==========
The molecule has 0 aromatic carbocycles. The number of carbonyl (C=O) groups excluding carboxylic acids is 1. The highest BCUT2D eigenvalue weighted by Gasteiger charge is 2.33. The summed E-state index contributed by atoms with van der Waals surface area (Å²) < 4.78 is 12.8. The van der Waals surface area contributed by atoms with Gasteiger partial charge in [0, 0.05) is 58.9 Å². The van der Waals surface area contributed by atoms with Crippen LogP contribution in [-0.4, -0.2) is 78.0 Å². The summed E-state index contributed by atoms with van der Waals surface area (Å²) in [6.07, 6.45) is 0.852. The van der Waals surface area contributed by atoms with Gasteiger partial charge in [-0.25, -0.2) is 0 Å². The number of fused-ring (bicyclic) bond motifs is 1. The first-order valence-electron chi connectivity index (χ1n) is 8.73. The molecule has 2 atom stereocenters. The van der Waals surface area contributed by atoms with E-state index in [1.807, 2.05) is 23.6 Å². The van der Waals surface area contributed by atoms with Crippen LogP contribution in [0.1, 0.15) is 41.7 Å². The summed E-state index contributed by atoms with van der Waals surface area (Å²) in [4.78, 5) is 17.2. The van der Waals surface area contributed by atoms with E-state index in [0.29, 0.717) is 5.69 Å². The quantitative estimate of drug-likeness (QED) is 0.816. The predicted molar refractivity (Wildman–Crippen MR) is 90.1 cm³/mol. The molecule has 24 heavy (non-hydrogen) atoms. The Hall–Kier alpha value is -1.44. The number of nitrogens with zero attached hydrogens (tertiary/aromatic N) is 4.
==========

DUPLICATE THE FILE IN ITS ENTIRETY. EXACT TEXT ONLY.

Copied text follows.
The molecule has 0 aromatic carbocycles. The number of carbonyl (C=O) groups excluding carboxylic acids is 1. The highest BCUT2D eigenvalue weighted by Gasteiger charge is 2.33. The summed E-state index contributed by atoms with van der Waals surface area (Å²) < 4.78 is 12.8. The van der Waals surface area contributed by atoms with Gasteiger partial charge in [0, 0.05) is 58.9 Å². The van der Waals surface area contributed by atoms with Crippen LogP contribution in [-0.4, -0.2) is 78.0 Å². The summed E-state index contributed by atoms with van der Waals surface area (Å²) in [6.07, 6.45) is 0.852. The van der Waals surface area contributed by atoms with Gasteiger partial charge in [-0.25, -0.2) is 0 Å². The number of fused-ring (bicyclic) bond motifs is 1. The first-order valence-electron chi connectivity index (χ1n) is 8.73. The molecule has 2 atom stereocenters. The van der Waals surface area contributed by atoms with E-state index in [1.807, 2.05) is 23.6 Å². The van der Waals surface area contributed by atoms with Crippen LogP contribution in [0.1, 0.15) is 41.7 Å². The summed E-state index contributed by atoms with van der Waals surface area (Å²) in [4.78, 5) is 17.2. The van der Waals surface area contributed by atoms with E-state index in [0.29, 0.717) is 5.69 Å². The quantitative estimate of drug-likeness (QED) is 0.816. The predicted molar refractivity (Wildman–Crippen MR) is 90.1 cm³/mol. The molecule has 24 heavy (non-hydrogen) atoms. The Hall–Kier alpha value is -1.44. The number of nitrogens with zero attached hydrogens (tertiary/aromatic N) is 4.